My code is :
When the input is entered in a single line as : 1 2 3 4 5 6 7 8 , it calculates correct. But if there is a new line carrier between lines (enter) the calculation look wrong. So how I can ignore enter's and calculate summary of input regardless they are entered in a single or multiple lines?
Not when I tried it, it didn’t
Mathew Brown wrote: . . .
When the input is entered in a single line as : 1 2 3 4 5 6 7 8 , it calculates correct. . . .
Surely final score should have been 34? You are not calculating highest and lowest correctly. I tried with the same eight marks each on a line by itself and the output was unchanged. Please explain what you mean by “look wrong”. I do not think the error has anything to do with the Scanner.
$ java Judging
Enter the 8 judges' scores please(0-10).
7 2 9 10 7 0 7 2
Contestant's final score is:
Contestant's highest score is:
Contestant's lowest score is:
Contestant's total score is:
Have you really been taught to put so much code in the main method? The main method is there to start your application off, not to do all the work. At least 90% of that code needs to come out of there.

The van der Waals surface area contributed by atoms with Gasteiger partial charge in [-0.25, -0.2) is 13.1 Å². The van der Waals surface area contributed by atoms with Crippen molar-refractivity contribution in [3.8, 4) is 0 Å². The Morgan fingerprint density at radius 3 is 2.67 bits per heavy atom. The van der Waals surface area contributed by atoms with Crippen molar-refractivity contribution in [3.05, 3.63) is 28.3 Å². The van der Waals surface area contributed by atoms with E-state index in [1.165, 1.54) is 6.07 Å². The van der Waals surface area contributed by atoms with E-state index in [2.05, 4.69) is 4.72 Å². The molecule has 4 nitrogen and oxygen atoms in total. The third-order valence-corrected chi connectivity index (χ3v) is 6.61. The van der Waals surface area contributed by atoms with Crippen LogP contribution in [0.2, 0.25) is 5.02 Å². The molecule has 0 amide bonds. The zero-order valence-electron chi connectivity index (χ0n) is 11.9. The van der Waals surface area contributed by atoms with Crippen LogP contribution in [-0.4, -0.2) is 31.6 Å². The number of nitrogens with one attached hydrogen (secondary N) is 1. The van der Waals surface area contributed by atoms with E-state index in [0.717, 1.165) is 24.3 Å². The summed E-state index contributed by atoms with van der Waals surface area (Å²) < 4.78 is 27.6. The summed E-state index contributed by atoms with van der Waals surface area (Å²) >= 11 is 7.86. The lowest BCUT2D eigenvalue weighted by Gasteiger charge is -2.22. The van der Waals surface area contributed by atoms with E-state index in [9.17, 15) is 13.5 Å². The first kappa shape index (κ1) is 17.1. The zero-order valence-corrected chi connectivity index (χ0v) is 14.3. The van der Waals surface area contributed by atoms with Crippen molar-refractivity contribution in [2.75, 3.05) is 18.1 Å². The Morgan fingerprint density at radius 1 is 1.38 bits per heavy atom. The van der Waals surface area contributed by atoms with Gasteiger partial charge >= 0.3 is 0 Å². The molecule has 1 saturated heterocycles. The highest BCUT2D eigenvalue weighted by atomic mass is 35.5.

You are not using object‑orientation. Create a Scores class which has the scores array as a field. Give it separate methods which calculate totals, highest, lowest, average, etc. Test all those methods in turn.
Do not write one large method; that is very difficult to test. A method should do one thing and one thing only. Then you can check that it is doing it correctly.
For a slightly more advanced technique, but one which is more reliable, search my posts in this forum and “Java in General” for “Scanner Utility Class”, and you will find (incomplete) utility classes which you can put together, and call KeyboardInputs.getDoubleInspecifiedRange(...); You can then get the Scanner right out of your current class.
Mathew Brown wrote:Hi everyone, I have a question on java.util.Scanner...
Well this isn't going to answer it but, like Campbell, I have a word of advice:
is just horrible to look at; particularly as '<' has more than one use in Java.
highest = highest < calculateScore[index] ? calculateScore[index] : calculateScore;
highest = highest < calculateScore[index]
is an awful lot easier to read; and the first one is also consistent with the spacing in line 35, right above it.
I replaced calculateScore respectfully with "highest" and "lowest" also added some null space between the operators in comparison string. Now code looks working perfectly. I will also try to add additional methods to empty out main method as Campbell suggested. Thanks all for your valuable inputs. I am a java newbie and try to get better.